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A Normative Power Paradox? Theory and Change in European Union Development Policy

By M. Doidge


One of the issues frequently raised when the EU's role as a normative actor is considered is that of consistency/variation in its approach. Much of this has centred around a norms–interests dichotomy, and the question as to which carries most weight. While political and economic interests have clearly played an important role in EU development policy, offering an explanation for much of the geographic differentiation in its application, our argument here is that apparent inconsistencies are not necessarily reducible to a violation of norms or the prioritising of interests, but may be explicable through recognition of a further factor – a 'theory filter'. From its inception in the form of Association following the signing of the Treaty of Rome, through the Yaoundé and Lomé Conventions and on to the Cotonou Agreement, the EU's approach to development has undergone a fundamental transformation over time. Nevertheless, the normative identity of the Union has, over the same period, remained relatively stable. Intrinsic to this has been the way in which development itself has been conceived and understood. Development theory has in effect acted as a filter through which European norms have passed into EU development policy, meaning that key changes in policy have been linked to the evolution in conceptual issues of development, rather than to inconsistent application of norms or the prioritisation of other interests. The paper explores this process, examining the linkage between policy change and conceptual change from the advent of Associationism in 1957 through to the present post-Cotonou and (soon) post-MDG period, with agreement on new global Sustainable Development Goals envisioned for 2015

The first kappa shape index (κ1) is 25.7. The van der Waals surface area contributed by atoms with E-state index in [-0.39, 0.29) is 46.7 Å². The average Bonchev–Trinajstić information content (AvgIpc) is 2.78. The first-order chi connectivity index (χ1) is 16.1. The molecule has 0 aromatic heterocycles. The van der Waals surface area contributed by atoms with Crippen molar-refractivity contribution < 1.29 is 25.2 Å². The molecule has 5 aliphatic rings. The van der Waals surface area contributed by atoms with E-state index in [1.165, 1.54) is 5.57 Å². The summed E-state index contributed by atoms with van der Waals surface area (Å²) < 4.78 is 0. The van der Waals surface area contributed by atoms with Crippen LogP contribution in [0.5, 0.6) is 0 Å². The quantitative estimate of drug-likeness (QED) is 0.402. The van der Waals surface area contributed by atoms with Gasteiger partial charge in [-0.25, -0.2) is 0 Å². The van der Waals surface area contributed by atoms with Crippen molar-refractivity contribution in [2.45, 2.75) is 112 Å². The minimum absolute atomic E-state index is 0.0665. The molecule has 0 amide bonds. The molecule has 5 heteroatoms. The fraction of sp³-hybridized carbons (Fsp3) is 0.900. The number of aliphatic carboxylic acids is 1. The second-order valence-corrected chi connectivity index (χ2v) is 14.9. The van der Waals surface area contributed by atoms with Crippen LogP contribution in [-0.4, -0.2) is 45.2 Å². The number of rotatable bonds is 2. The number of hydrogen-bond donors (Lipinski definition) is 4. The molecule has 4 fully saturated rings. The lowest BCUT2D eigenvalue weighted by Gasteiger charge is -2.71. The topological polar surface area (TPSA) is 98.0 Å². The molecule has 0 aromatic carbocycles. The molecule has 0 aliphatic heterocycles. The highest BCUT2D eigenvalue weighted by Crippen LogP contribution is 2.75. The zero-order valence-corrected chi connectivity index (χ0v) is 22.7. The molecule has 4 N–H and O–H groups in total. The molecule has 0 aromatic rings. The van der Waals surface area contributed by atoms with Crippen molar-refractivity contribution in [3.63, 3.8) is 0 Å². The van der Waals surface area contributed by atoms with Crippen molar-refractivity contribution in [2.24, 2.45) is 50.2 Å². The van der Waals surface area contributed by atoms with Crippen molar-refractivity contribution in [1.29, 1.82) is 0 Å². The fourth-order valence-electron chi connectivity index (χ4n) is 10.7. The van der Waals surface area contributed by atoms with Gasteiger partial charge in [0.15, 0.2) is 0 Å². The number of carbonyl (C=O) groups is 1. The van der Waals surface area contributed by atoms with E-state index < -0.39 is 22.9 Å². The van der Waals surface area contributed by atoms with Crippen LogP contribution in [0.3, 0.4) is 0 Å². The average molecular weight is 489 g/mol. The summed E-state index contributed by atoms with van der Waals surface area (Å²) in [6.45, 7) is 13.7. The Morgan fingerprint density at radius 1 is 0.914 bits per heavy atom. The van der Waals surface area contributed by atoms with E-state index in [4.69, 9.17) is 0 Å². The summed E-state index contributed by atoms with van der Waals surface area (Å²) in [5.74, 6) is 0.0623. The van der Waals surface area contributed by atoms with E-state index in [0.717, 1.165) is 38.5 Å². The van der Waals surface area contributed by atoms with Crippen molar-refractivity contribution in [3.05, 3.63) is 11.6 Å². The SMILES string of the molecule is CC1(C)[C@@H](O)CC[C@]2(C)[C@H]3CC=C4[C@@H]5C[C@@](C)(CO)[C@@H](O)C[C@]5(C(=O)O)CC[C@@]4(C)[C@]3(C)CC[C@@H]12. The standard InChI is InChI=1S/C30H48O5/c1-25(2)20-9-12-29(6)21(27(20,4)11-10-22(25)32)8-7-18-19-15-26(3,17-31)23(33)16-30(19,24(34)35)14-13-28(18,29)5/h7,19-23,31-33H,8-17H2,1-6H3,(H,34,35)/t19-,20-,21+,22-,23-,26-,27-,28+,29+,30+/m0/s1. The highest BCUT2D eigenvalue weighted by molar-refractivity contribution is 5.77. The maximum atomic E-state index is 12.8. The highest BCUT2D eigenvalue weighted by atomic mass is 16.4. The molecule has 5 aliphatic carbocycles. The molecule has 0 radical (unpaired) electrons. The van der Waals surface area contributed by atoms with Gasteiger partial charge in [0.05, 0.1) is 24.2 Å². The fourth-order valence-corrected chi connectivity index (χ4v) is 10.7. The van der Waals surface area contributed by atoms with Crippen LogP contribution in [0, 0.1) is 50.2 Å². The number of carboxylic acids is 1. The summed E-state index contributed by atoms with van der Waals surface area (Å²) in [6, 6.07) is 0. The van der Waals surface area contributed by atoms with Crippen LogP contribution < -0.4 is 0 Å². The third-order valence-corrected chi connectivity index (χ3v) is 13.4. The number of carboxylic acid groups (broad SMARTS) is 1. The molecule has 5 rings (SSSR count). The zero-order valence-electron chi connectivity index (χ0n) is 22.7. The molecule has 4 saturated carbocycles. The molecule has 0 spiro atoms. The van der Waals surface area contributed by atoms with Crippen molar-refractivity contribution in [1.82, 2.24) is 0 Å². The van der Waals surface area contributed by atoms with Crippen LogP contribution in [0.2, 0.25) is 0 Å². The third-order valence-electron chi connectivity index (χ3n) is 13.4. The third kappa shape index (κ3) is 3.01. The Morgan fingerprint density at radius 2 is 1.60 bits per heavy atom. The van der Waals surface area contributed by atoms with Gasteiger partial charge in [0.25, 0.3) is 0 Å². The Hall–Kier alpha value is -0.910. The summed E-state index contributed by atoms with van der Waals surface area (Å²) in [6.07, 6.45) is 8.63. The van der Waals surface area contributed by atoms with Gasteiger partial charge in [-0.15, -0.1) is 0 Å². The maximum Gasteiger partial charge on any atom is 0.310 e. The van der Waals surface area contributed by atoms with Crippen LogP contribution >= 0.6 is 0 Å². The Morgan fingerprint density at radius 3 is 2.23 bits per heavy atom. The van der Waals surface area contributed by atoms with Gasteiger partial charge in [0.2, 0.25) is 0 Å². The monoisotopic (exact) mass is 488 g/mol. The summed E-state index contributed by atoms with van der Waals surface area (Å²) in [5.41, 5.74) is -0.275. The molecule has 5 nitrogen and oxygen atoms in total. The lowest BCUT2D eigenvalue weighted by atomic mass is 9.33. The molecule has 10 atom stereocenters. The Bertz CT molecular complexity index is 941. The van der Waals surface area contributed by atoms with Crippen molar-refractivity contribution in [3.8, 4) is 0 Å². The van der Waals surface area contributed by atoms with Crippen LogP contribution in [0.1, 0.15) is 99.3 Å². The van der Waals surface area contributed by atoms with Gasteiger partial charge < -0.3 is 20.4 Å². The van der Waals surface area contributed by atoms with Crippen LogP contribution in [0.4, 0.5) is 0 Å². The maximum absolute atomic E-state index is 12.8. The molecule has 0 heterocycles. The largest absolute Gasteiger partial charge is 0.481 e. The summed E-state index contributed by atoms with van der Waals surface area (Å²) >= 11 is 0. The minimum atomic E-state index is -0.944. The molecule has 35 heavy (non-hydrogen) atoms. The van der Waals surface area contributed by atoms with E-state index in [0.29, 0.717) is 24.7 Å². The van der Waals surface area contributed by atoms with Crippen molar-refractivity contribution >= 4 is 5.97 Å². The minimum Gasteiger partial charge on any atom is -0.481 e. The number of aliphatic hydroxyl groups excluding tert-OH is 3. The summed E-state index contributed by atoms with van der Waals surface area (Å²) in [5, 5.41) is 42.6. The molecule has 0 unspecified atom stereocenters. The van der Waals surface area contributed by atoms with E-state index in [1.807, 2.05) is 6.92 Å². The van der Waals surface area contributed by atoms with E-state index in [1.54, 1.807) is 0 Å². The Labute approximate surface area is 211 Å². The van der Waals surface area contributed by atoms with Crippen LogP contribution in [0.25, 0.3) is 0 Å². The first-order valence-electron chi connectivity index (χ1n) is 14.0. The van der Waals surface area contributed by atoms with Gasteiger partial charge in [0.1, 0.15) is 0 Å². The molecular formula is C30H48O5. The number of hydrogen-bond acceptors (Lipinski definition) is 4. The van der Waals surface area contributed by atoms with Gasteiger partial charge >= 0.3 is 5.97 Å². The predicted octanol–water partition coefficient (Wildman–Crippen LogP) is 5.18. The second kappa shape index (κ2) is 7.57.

Topics: Field of Research::16 - Studies in Human Society::1606 - Political Science::160607 - International Relations, Field of Research::18 - Law and Legal Studies::1801 - Law::180116 - International Law
Publisher: University of Canterbury. National Centre for Research on Europe
Year: 2014
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